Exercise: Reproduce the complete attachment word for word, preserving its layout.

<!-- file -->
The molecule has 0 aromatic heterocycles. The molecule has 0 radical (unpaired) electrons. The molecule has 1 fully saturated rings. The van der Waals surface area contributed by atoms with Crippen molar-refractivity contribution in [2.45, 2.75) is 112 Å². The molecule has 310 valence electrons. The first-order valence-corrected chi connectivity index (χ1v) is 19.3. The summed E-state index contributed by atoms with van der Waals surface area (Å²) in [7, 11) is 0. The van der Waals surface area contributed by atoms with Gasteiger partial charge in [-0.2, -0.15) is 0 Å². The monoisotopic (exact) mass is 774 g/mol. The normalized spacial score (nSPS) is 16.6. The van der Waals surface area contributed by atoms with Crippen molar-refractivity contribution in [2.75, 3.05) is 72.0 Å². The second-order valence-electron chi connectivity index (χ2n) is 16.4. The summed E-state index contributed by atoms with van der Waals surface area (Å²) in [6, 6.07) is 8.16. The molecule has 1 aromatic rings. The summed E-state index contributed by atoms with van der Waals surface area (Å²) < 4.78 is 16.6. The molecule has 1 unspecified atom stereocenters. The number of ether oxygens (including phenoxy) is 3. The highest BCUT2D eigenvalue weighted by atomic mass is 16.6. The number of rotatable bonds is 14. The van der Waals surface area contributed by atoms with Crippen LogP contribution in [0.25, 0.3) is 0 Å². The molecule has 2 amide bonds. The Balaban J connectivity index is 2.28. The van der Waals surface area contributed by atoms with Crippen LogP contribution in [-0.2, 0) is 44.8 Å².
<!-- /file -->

The molecule has 0 aromatic heterocycles. The molecule has 0 radical (unpaired) electrons. The molecule has 1 fully saturated rings. The van der Waals surface area contributed by atoms with Crippen molar-refractivity contribution in [2.45, 2.75) is 112 Å². The molecule has 310 valence electrons. The first-order valence-corrected chi connectivity index (χ1v) is 19.3. The summed E-state index contributed by atoms with van der Waals surface area (Å²) in [7, 11) is 0. The van der Waals surface area contributed by atoms with Gasteiger partial charge in [-0.2, -0.15) is 0 Å². The monoisotopic (exact) mass is 774 g/mol. The normalized spacial score (nSPS) is 16.6. The van der Waals surface area contributed by atoms with Crippen molar-refractivity contribution in [2.75, 3.05) is 72.0 Å². The second-order valence-electron chi connectivity index (χ2n) is 16.4. The summed E-state index contributed by atoms with van der Waals surface area (Å²) in [6, 6.07) is 8.16. The molecule has 1 aromatic rings. The summed E-state index contributed by atoms with van der Waals surface area (Å²) < 4.78 is 16.6. The molecule has 1 unspecified atom stereocenters. The number of ether oxygens (including phenoxy) is 3. The highest BCUT2D eigenvalue weighted by atomic mass is 16.6. The number of rotatable bonds is 14. The van der Waals surface area contributed by atoms with Crippen LogP contribution in [0.25, 0.3) is 0 Å². The molecule has 2 amide bonds. The Balaban J connectivity index is 2.28. The van der Waals surface area contributed by atoms with Crippen LogP contribution in [-0.2, 0) is 44.8 Å².